Sheriff candidate Freddie Sanders addresses racial issues at neighborhood meeting

GOP sheriff's candidate Freddie Sanders jokes with Ethel Weaver and Beverly Kesel at the Carrie Mays Center in Augusta.

The Rev. Larry Fryer is looking for a few specific things in his next sheriff.

He wants to know how candidates Freddie Sanders and Richmond County schools Lt. Richard Roundtree plan to combat low salaries for deputies, how they are going to guarantee that black and white employees are promoted fairly, and what community policing means to them.

At a Turpin Hill Neighborhood Association meeting Monday evening at the Carrie Mays Community Center on 11th Avenue, Sanders spoke to the group to address some of those questions.

“A lot of people are planning to vote on racial and political lines,” Fryer said. “We need to be looking at character. (Sanders) wanted to have a chance to come speak to the African-American community, so we invited him here.”

About 20 people filtered into the room as sheriff’s Maj. Richard Weaver introduced Sanders as his longtime friend and colleague. Weaver, a black major on the road patrol and a member of the sheriff’s office since 1971, said he ran into an issue with racially unbalanced salaries years ago, and Sanders was the one who fixed it.

“Under me, we are not going to have salaries based on race,” Sanders said. “There are people on the sheriff’s department who shouldn’t be there. You have that anywhere. But overall, we have good people.”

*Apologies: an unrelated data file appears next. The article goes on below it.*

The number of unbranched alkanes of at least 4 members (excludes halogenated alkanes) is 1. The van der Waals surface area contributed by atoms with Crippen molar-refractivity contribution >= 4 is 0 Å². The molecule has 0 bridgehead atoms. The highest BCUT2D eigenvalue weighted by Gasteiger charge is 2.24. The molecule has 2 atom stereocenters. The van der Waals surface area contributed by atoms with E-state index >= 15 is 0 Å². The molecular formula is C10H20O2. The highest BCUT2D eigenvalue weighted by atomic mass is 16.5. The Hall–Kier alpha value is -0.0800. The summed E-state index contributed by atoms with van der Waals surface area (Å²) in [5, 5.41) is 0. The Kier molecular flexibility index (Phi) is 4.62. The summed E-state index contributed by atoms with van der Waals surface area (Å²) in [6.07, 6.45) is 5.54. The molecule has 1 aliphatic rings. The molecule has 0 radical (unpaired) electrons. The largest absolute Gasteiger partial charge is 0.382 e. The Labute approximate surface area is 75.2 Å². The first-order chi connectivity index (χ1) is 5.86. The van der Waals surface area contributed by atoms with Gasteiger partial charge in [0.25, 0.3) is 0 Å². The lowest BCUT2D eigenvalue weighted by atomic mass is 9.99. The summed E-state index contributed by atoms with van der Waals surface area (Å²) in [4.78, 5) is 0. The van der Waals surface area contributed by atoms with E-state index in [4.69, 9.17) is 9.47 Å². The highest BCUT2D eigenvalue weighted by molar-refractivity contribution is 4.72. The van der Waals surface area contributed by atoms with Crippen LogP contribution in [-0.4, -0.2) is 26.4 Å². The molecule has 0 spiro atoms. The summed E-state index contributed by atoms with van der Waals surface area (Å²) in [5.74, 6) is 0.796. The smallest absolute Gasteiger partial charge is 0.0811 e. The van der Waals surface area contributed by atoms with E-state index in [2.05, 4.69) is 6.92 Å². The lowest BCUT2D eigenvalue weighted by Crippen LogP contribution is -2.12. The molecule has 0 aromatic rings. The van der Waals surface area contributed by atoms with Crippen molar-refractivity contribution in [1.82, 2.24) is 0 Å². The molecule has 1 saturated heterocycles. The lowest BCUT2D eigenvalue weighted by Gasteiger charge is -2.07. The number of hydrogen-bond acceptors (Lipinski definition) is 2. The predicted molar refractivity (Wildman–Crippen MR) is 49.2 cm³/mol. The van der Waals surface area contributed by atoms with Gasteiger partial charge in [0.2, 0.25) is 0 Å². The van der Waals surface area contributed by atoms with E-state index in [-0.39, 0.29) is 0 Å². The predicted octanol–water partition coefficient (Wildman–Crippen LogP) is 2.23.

Sanders also said there was an idea floating around Augusta that he did not believe in community policing. He said that he does believe in policing the community but that having an officer in every Augusta neighborhood would be impossible.

Instead, Sanders said, he would like to see the community come together.

“We have to go back to the basics,” he said. “What is going to help is raising our kids right and putting criminals in jail.”

He used his 90-year-old mother as an example. Her home was burglarized recently. As soon as the deputies left her house, the burglars came back and tried to break in while she was home.

Sanders said it is not the sheriff’s job to educate or give second chances. The judges and the court system will determine if someone gets jail time; the sheriff’s job is to arrest the criminals.

“You have to ask yourself, who has the guts to do the job?” he said. “Do you want those people on the street?”

Youth are an exception, and they should be given the chance to rehabilitate, Sanders said. He said if people want their kids to stay in line, however, they need to go back to “family values.”

After the meeting adjourned, Fryer said Sanders had good character and qualifications to be the next sheriff but that he was going to wait to hear what Roundtree said before making his decision.

The group will hear Roundtree speak in the near future, Fryer said.

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